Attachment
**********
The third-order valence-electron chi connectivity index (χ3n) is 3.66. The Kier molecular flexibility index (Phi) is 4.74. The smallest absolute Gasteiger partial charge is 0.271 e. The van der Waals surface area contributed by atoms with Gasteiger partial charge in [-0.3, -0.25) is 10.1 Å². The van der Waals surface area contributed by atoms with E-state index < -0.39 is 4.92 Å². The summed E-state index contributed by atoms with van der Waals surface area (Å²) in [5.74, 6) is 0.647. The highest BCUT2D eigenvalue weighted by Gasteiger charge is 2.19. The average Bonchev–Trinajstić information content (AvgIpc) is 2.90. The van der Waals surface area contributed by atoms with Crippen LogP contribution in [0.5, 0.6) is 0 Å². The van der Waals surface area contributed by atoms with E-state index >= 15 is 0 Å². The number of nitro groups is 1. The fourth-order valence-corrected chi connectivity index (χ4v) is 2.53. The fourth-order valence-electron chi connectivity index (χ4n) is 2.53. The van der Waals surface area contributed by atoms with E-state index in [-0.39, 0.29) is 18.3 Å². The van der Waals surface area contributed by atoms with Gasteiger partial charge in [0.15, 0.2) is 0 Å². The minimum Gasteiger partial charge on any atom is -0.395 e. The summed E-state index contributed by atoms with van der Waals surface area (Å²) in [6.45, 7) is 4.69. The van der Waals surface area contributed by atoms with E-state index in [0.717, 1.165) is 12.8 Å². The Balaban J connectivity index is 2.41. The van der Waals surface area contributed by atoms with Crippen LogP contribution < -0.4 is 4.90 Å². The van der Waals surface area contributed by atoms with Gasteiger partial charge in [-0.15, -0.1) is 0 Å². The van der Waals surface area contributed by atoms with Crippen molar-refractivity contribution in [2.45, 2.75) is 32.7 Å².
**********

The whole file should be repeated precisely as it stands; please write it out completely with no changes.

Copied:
The third-order valence-electron chi connectivity index (χ3n) is 3.66. The Kier molecular flexibility index (Phi) is 4.74. The smallest absolute Gasteiger partial charge is 0.271 e. The van der Waals surface area contributed by atoms with Gasteiger partial charge in [-0.3, -0.25) is 10.1 Å². The van der Waals surface area contributed by atoms with E-state index < -0.39 is 4.92 Å². The summed E-state index contributed by atoms with van der Waals surface area (Å²) in [5.74, 6) is 0.647. The highest BCUT2D eigenvalue weighted by Gasteiger charge is 2.19. The average Bonchev–Trinajstić information content (AvgIpc) is 2.90. The van der Waals surface area contributed by atoms with Crippen LogP contribution in [0.5, 0.6) is 0 Å². The van der Waals surface area contributed by atoms with E-state index >= 15 is 0 Å². The number of nitro groups is 1. The fourth-order valence-corrected chi connectivity index (χ4v) is 2.53. The fourth-order valence-electron chi connectivity index (χ4n) is 2.53. The van der Waals surface area contributed by atoms with E-state index in [-0.39, 0.29) is 18.3 Å². The van der Waals surface area contributed by atoms with Gasteiger partial charge in [0.15, 0.2) is 0 Å². The minimum Gasteiger partial charge on any atom is -0.395 e. The summed E-state index contributed by atoms with van der Waals surface area (Å²) in [6.45, 7) is 4.69. The van der Waals surface area contributed by atoms with E-state index in [0.717, 1.165) is 12.8 Å². The Balaban J connectivity index is 2.41. The van der Waals surface area contributed by atoms with Crippen LogP contribution < -0.4 is 4.90 Å². The van der Waals surface area contributed by atoms with Gasteiger partial charge in [-0.15, -0.1) is 0 Å². The van der Waals surface area contributed by atoms with Crippen molar-refractivity contribution in [2.45, 2.75) is 32.7 Å².